Minister of Public Health Dr George Norton has committed to making abortion available at all public health facilities in Guyana.
“The law says that it is a woman’s right to have a medical termination of a pregnancy if she so desires. It is therefore the government’s duty to provide that facility,” Norton told Stabroek News on Thursday.
Norton stressed that this commitment is not him personally advocating anything but simply fulfilling the mandate of his ministry.
The Medical Termination of Pregnancy Act, which legalised abortion in Guyana in 1995, is still to be properly implemented, according to many commentators. In fact, though legal for 20 years, abortions are not done at public hospitals except in cases where the patient faces life threatening circumstances or is a victim of rape.
In 2008, then Minister of Health Leslie Ramsammy, in explaining why the Georgetown Public Hospital would only be treating incomplete abortions, told this newspaper, “if the public hospital starts terminating pregnancies, the service may be constantly demanded and they currently do not have the human resource to deal with this.”
At the time, it was reported that women desirous of attaining the service in the public health sector were travelling to hospitals in New Amsterdam and Suddie while those in far-flung areas were accessing it at Mahdia and Mabaruma.
Although in 2013 Chief Medical Officer Shamdeo Persaud was reported as saying the process has started to bring termination of pregnancies to public healthcare facilities, steps are still being taken to make this a reality. This, according to the new minister, is unacceptable. “The lack of access to these facilities is a failure on the part of the government and we must now do better,” he said.
Norton added that for many these measure may be “too little, too late” as the two- decade lag in the proper implementation of the act would’ve seen many persons being permanently scarred or losing their lives because of “uncertified, bottom-house, unqualified abortions which have been taking place.”
He spoke of the different measures being used by women who cannot afford the $30,000 for a private abortion, saying, “We have the classic slip and fall, numerous concoctions and even some who become so desperate that they try knitting needles and umbrella wire.”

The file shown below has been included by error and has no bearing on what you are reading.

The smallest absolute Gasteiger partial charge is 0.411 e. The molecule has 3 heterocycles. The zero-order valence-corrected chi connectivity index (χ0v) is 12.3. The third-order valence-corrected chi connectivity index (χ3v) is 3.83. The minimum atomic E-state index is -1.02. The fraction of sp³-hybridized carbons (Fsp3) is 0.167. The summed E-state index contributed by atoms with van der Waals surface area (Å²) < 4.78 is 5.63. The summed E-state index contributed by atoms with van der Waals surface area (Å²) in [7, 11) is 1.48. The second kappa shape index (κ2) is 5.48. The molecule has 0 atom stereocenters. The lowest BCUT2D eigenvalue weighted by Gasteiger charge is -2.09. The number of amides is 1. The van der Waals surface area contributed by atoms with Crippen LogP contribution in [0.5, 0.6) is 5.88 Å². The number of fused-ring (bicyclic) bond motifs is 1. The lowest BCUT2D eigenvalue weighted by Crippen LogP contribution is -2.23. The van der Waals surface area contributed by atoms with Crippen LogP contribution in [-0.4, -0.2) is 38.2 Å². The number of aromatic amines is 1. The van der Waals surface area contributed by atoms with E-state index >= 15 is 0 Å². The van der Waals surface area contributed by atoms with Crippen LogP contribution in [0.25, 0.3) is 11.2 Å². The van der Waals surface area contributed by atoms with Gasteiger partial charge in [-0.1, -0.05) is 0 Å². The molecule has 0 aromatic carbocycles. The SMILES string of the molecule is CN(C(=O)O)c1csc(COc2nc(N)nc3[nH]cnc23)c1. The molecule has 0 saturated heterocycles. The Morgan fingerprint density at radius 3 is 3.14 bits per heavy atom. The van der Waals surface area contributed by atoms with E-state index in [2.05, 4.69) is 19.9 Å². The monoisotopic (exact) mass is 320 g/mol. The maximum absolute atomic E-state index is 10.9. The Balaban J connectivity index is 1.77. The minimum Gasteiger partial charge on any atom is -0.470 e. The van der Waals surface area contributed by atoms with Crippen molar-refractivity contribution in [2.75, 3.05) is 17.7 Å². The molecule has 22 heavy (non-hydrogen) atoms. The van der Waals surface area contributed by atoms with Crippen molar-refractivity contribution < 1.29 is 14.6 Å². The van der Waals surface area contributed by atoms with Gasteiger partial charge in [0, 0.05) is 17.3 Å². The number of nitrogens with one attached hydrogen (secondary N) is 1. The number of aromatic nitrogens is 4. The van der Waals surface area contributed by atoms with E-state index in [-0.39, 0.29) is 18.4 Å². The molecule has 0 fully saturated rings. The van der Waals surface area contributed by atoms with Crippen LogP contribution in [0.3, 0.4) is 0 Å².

While the minister did not commit to a specific timeframe, he said he will be doing his utmost to see abortions at public health facilities become a reality.
Executive Officer of the Guyana Responsible Parenthood Association (GRPA) Patricia Bisnauth is pleased with the new minister’s commitment.
“This is an area we have been actively pursuing,” she told Stabroek News on Friday. “We have been working to advance the access to safe abortion and last September we got the support from GPHC to train licensed doctors in termination practices.”
Bisnauth explained that prior to the efforts by GRPA, there was only one person licensed to train healthcare providers in termination methods. “We were able to assist in the training of four additional trainers and 20 practitioners from regions 3, 4, 5 and 6,” she said.
These attempts, she added, are in an effort to lower Guyana’s maternal mortality rate. “We are happy that the new minister will be addressing this situation as it is essential to preventing deaths,” she further said.
Human rights and wellness activist Sherlina Nageer told Stabroek News that while she is “glad to hear” the minister’s commitments, “she will be keeping a close eye on how he goes about implementing his promise.”
“Obviously, he alone cannot get it done but his leadership in this area will go a long way,” Nageer said.
Nageer has been a part of several campaigns to see the Medical Termination of Pregnancy Act properly implemented, having written several articles calling for both Guyanese men and women to be proactive in breaking the taboo against abortion as well as exhorting the previous government to fulfil its responsibility to provide abortions at public health facilities.
Most recently, Nageer started an online petition calling for the Harvard TH Chan School of Public Health to sever all ties with Ramsammy because of his “poor track record” in the health sector in Guyana, among other things.
The petition cites as one of the justifications for this call Ramsammy’s failure during his tenure as health minister to ensure that the Medical Termination of Pregnancy Act was properly implemented. As a result, the petition argues, “abortion services were not offered in the public health facilities and numerous poor women who needed this service were maimed by unlicensed ‘bottomhouse’ abortionists, and some even killed. There was no commitment to holding these doctors accountable or to provide justice for these women’s families. Infor-mation about which doctors are trained to provide abortions, where to go for the service, or where to report any problems is not made widely available by the Ministry of Health. In addition, nothing has been done to reduce the stigma around abortion, there is little sex-education in the public schools, and public clinics do not always have all the family planning methods in stock.”